Political wishes are like the snowflakes that fell here last week. They cause a lot of stir and excitement for awhile, then melt harmlessly away.
So it is with the "official" concerns about affordable housing along the Wasatch Front. They are, at the moment, nothing but wishes, and they will remain that way until someone decides to force the issue.Meanwhile, we can expect more stories such as the one last week out of Washington. Those of us who safely own homes bought during the years when prices were low and demand was scarce were jarred back to reality by a study from the National Association of Home Builders. Out of 195 metro areas surveyed nationwide, the Provo-Orem area finished 185th in terms of affordable housing. The Salt Lake-Ogden area wasn't far behind, finishing 181st.
The study examined housing prices in each area in relation to average incomes. In Provo-Orem, the average family earns $41,800 per year, and the median house price is $139,000. In Salt Lake-Ogden, families earn a little more - $47,700 - but the median home price is $155,000. People who bought when prices were low are sitting pretty, but anyone trying to break into the market faces a formidable task.
Why is this important? Simply stated, it means this area is seeing a widening of the gap between the haves and the have-nots, and that has many ramifications. All communities need to replenish themselves to thrive. That means young families need to establish footholds so they can begin feeling part of the community and so they will want to remain.
Right now, one-third of the people who rent in Utah can't afford the fair market price of a one-bedroom apartment. For them, the only choice may be to scramble for part of the scarce public assistance money, with all of its indignities, or to move elsewhere.
Of course, the free market sets the price of housing. As demand increases and supplies dwindle, prices rise. I, for one, would never advocate that government meddle with the free market. But the trouble is, governments already are meddling.
The Wasatch Front is divided into several small cities. As growth has become an issue in recent years, many of these cities have altered their zoning laws to encourage, and in some cases require, that new housing developments be upscale. They have little incentive to do otherwise.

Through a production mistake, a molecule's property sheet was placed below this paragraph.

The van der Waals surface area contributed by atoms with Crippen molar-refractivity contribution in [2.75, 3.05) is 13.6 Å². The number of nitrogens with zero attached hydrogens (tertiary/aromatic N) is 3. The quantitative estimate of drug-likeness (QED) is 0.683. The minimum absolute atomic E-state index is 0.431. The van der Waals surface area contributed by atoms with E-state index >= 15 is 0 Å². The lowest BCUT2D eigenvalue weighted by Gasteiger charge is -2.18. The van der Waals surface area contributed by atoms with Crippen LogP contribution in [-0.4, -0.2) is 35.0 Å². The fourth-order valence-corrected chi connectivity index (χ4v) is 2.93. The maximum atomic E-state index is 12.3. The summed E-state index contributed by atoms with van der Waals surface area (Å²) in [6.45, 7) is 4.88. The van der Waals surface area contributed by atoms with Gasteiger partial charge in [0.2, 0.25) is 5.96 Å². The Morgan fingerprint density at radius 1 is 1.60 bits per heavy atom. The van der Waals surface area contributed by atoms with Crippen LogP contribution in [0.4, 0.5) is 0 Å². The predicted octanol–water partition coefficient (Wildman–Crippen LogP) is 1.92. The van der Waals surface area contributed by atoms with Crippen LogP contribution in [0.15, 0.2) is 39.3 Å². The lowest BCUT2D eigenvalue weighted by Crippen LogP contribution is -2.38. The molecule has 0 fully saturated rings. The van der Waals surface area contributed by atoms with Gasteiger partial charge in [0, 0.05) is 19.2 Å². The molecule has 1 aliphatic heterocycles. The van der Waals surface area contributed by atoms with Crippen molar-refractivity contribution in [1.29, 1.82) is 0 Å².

Expensive homes raise property values. That, in turn, leads to somewhat higher revenues from property taxes, although Utah law limits this growth. It also establishes a city's reputation as a desirable place to live. Despite the lack of conclusive evidence, most of us tend to think wealthier communities are safer communities, and a lot of cities regard apartment buildings the way they do junk cars on a front lawn.
Gov. Mike Leavitt understands this problem and its consequences. He has challenged Utah's cities to abandon their elitist policies. But urgings won't be enough. Earlier this month he declared "Utah Affordable Housing Day" and used the occasion to drum up support for a state housing trust fund that now has $21 million to loan for multifamily housing projects. But that won't cover much.
What is needed is some state action with teeth in it. Two years ago, state lawmakers almost caught this vision. They passed a law that requires cities to adopt a moderate income housing plan by the end of 1998. The law defines moderate income as 80 percent or less of the median gross income. Given the survey out of Washington, that may be setting the sights too low.
Trouble is, lawmakers forgot to put any bite into the law. When Dec. 31 rolls around this year, no one will be punished for disobeying it. My guess is that on Jan. 1, the law and the affordable housing plans will have melted like last week's snowballs.
I'm not suggesting the state should meddle into city zoning laws, nor should it tell home builders what to charge. As long as the market will bear high prices, they will continue to be with us. But it would be perfectly OK for the state to provide incentives. Why not redo sales tax formulas and give a little larger share to the cities who either encourage developers to build low-end housing or who help establish partnerships with banks who can offer low-interest loans and other incentives to the needy?
Without this, the gap will only continue to widen, with unhealthy consequences, and Utah's metro areas will continue to slip down the list of affordability.